# Large deviations and concentration properties for ∇ϕ interface models

DOI: 10.1007/s004400050266

- Cite this article as:
- Deuschel, JD., Giacomin, G. & Ioffe, D. Probab Theory Relat Fields (2000) 117: 49. doi:10.1007/s004400050266

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## Abstract.

We consider the massless field with zero boundary conditions outside *D*_{N}≡*D*∩ (ℤ^{d}/*N*) (*N*∈ℤ^{+}), *D* a suitable subset of ℝ^{d}, i.e. the continuous spin Gibbs measure ℙ_{N} on ℝ^{ℤd/N} with Hamiltonian given by *H*(ϕ) = ∑_{x,y:|x−y|=1}*V*(ϕ(*x*) −ϕ(*y*)) and ϕ(*x*) = 0 for *x*∈*D*_{N}^{C}. The interaction *V* is taken to be strictly convex and with bounded second derivative. This is a standard effective model for a (*d* + 1)-dimensional interface: ϕ represents the height of the interface over the base *D*_{N}. Due to the choice of scaling of the base, we scale the height with the same factor by setting ξ_{N} = ϕ/*N*.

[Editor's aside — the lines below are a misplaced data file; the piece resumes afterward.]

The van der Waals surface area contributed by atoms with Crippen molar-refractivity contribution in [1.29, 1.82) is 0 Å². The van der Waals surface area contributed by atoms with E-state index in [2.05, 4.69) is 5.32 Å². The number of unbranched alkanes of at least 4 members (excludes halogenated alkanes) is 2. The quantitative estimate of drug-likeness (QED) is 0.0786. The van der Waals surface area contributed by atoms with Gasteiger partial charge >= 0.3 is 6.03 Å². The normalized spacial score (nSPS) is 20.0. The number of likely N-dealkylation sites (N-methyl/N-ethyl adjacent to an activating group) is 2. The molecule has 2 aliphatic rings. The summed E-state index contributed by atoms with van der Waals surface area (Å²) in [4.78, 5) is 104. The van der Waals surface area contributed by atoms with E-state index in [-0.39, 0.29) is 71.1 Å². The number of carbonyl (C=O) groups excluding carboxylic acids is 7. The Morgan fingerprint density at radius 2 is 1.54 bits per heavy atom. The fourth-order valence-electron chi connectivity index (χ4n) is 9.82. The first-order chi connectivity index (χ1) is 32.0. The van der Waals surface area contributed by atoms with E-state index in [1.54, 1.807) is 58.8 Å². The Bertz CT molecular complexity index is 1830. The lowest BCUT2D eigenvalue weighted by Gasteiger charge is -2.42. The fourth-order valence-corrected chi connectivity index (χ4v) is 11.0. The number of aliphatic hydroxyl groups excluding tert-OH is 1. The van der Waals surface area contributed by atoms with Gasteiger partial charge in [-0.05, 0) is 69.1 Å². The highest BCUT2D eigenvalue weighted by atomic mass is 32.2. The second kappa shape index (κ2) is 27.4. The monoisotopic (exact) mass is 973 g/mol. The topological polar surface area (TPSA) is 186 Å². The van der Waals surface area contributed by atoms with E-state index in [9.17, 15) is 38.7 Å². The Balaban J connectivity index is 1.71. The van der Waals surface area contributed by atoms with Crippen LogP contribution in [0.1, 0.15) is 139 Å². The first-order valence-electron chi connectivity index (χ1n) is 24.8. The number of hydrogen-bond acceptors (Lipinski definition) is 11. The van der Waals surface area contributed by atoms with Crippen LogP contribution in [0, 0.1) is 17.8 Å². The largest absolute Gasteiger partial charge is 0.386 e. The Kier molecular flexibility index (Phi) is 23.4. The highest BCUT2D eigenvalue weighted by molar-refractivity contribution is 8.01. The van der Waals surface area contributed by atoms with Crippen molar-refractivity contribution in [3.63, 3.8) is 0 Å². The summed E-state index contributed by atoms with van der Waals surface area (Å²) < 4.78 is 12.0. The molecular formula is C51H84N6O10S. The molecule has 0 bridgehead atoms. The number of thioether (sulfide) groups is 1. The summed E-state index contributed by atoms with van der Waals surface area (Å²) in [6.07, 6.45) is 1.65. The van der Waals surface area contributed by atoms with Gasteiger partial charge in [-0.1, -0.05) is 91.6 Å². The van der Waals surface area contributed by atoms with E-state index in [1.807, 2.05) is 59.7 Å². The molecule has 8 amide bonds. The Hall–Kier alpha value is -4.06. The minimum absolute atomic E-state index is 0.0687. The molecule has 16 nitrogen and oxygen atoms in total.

We study various concentration and relaxation properties of the family of random surfaces {ξ_{N}} and of the induced family of gradient fields ∇^{N}ξ_{N} as the discretization step 1/*N* tends to zero (*N*→∞). In particular, we prove a large deviation principle for {ξ_{N}} and show that the corresponding rate function is given by ∫_{D}σ(∇*u*(*x*))d*x*, where σ is the surface tension of the model. This is a multidimensional version of the sample path large deviation principle. We use this result to study the concentration properties of ℙ_{N} under the volume constraint, i.e. the constraint that (1/*N*^{d}) ∑_{x∈DN}ξ_{N} (*x*) stays in a neighborhood of a fixed volume *v* > 0, and the hard–wall constraint, i.e. ξ_{N} (*x*) ≥ 0 for all *x*. This is therefore a model for a droplet of volume *v* lying above a hard wall. We prove that under these constraints the field {ξ_{N} of rescaled heights concentrates around the solution of a variational problem involving the surface tension, as it would be predicted by the phenomenological theory of phase boundaries. Our principal result, however, asserts local relaxation properties of the gradient field {∇^{N}ξ_{N}(·)} to the corresponding extremal Gibbs states. Thus, our approach has little in common with traditional large deviation techniques and is closer in spirit to hydrodynamic limit type of arguments. The proofs have both probabilistic and analytic aspects. Essential analytic tools are ?_{p} estimates for elliptic equations and the theory of Young measures. On the side of probability tools, a central role is played by the Helffer–Sjöstrand [31] PDE representation for continuous spin systems which we rewrite in terms of *random walk in random environment* and by recent results of T. Funaki and H. Spohn [25] on the structure of gradient fields.